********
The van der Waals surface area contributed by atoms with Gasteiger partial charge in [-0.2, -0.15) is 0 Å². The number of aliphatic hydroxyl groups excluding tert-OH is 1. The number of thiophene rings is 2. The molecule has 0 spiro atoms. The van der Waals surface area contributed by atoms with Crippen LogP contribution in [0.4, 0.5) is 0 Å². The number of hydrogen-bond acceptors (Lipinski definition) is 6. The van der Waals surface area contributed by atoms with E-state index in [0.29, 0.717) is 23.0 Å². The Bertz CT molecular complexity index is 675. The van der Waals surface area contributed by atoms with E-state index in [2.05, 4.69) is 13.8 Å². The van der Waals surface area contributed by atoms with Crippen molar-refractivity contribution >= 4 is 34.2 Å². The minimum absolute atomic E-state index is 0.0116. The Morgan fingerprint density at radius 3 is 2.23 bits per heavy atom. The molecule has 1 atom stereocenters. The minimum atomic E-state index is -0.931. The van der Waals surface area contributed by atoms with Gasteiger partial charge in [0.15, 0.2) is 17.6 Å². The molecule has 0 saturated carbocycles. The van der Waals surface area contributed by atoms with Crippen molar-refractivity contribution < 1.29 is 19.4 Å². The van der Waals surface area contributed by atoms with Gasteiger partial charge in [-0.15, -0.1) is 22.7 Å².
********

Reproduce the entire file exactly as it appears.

The van der Waals surface area contributed by atoms with Gasteiger partial charge in [-0.2, -0.15) is 0 Å². The number of aliphatic hydroxyl groups excluding tert-OH is 1. The number of thiophene rings is 2. The molecule has 0 spiro atoms. The van der Waals surface area contributed by atoms with Crippen LogP contribution in [0.4, 0.5) is 0 Å². The number of hydrogen-bond acceptors (Lipinski definition) is 6. The van der Waals surface area contributed by atoms with E-state index in [0.29, 0.717) is 23.0 Å². The Bertz CT molecular complexity index is 675. The van der Waals surface area contributed by atoms with E-state index in [2.05, 4.69) is 13.8 Å². The van der Waals surface area contributed by atoms with Crippen molar-refractivity contribution >= 4 is 34.2 Å². The minimum absolute atomic E-state index is 0.0116. The Morgan fingerprint density at radius 3 is 2.23 bits per heavy atom. The molecule has 1 atom stereocenters. The minimum atomic E-state index is -0.931. The van der Waals surface area contributed by atoms with Gasteiger partial charge in [0.15, 0.2) is 17.6 Å². The molecule has 0 saturated carbocycles. The van der Waals surface area contributed by atoms with Crippen molar-refractivity contribution < 1.29 is 19.4 Å². The van der Waals surface area contributed by atoms with Gasteiger partial charge in [-0.15, -0.1) is 22.7 Å².